Hudna is the first word used in Muslim history to mean cease-fire, specifically in the context of the seventh century Truce of al-Hudaybiyya. Named after a village outside Mecca, the truce came six years after Muhammad and his followers abandoned Mecca for Yathrib, today’s Medina. This move set a pattern of retreat followed by regrouping and rearming, which permits an attack on the territory previously left behind. Muhammad and the rulers of Mecca negotiated a truce, the essence of which was to permit the Muslims to return unarmed on pilgrimage each year for the next decade. It came to an end two years later, however, when Muhammad entered Mecca with a small, armed force and took the city peacefully. Hudna, in other words, amounted to a temporary truce.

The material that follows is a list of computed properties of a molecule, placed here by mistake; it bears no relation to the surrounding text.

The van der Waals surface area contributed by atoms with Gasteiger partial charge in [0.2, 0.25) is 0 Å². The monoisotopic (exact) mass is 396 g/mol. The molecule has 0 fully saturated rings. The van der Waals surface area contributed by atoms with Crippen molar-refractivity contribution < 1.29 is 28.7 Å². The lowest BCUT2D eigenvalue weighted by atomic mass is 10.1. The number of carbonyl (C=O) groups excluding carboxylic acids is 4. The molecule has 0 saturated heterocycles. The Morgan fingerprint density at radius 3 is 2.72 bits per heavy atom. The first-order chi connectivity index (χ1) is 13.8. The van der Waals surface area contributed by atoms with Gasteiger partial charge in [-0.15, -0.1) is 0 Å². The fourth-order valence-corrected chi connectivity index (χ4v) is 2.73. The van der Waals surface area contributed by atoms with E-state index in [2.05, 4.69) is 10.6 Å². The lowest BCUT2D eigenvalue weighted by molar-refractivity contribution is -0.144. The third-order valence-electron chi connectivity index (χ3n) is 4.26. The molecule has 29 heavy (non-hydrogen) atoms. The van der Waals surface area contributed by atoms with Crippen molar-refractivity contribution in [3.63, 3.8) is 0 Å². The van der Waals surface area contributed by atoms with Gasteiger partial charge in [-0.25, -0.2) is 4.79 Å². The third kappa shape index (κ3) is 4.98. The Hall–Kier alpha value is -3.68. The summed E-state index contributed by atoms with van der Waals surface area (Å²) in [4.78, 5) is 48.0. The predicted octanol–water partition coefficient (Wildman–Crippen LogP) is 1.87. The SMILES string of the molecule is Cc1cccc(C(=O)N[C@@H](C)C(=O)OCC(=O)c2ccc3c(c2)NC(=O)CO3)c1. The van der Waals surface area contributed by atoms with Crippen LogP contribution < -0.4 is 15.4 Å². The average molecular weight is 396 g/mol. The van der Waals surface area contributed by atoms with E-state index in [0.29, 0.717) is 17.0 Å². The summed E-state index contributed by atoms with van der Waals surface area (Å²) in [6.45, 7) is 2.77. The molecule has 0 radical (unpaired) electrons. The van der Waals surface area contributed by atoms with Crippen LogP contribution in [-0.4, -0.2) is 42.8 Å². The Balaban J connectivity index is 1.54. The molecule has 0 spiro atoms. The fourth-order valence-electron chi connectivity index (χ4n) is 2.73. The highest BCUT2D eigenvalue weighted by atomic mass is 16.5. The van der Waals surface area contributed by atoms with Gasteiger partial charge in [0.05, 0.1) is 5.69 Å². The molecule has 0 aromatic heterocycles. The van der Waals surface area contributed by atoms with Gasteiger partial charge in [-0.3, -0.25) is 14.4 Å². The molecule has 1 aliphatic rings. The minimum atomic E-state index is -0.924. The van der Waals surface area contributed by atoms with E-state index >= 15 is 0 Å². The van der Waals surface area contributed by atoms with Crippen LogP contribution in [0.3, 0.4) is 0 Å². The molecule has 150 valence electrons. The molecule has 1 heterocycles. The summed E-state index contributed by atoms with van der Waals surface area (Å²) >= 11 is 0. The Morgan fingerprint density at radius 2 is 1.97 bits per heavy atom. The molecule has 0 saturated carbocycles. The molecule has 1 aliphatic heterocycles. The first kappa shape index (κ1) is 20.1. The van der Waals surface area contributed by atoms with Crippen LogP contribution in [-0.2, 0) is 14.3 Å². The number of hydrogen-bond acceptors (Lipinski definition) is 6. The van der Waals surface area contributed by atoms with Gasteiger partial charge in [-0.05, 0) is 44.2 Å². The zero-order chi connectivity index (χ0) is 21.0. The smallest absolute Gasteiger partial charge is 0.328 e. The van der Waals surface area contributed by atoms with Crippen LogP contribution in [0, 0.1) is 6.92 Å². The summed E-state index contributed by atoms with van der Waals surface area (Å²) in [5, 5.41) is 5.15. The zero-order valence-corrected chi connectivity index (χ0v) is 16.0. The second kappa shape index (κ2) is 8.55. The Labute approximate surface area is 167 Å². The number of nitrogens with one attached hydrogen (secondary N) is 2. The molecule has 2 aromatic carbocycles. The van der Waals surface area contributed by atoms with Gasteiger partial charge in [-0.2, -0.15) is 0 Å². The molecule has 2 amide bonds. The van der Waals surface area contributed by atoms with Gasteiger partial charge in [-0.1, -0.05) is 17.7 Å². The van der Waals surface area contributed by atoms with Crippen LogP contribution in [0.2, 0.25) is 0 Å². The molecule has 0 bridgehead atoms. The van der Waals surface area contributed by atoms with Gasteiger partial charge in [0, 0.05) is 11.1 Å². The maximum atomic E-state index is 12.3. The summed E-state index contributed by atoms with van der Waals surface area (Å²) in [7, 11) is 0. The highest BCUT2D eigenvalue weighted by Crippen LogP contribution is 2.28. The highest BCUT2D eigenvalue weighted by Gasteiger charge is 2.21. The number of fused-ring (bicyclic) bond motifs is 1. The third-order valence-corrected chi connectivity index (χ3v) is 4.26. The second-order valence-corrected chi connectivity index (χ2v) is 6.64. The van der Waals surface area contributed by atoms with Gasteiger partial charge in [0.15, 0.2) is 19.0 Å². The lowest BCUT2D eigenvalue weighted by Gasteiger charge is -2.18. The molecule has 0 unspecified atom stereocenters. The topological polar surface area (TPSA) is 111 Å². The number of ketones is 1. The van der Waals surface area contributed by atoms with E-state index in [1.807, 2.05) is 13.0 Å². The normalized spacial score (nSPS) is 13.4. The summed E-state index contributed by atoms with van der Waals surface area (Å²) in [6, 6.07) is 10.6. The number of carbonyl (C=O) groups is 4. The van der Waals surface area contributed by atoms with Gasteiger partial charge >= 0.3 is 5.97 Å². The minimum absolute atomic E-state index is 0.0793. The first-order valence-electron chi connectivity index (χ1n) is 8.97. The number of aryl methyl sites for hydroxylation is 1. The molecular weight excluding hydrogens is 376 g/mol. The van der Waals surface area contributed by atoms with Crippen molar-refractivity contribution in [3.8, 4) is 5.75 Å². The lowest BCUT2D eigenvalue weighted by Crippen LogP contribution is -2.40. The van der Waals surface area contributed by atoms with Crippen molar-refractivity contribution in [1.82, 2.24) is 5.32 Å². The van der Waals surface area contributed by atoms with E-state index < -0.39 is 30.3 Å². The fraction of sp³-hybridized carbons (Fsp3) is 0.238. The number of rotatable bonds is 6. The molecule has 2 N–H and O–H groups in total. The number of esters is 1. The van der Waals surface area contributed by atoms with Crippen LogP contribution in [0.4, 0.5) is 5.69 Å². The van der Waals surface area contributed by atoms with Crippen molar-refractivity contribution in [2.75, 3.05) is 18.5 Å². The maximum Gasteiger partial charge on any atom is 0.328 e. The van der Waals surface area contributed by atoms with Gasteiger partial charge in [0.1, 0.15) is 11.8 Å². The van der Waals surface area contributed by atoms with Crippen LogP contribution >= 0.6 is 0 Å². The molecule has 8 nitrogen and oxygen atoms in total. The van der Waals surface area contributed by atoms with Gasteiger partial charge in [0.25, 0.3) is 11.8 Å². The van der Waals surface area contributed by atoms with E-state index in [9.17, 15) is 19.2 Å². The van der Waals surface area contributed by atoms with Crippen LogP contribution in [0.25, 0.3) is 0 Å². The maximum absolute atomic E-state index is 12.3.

For Muslims, the challenge is to move from a worldview that sees all other religions and all non-Muslim people as inferior, Satanic, ignorant, and subject to Muslim conquest to one that coheres more closely with modern thinking, where religious hatred is increasingly relegated to the history books. The extent of Islamic terrorism, and the gulf between Islamic thinking on human rights and the norms of the original Declaration of Human Rights, justify concentration on Islamic intolerance as a special problem.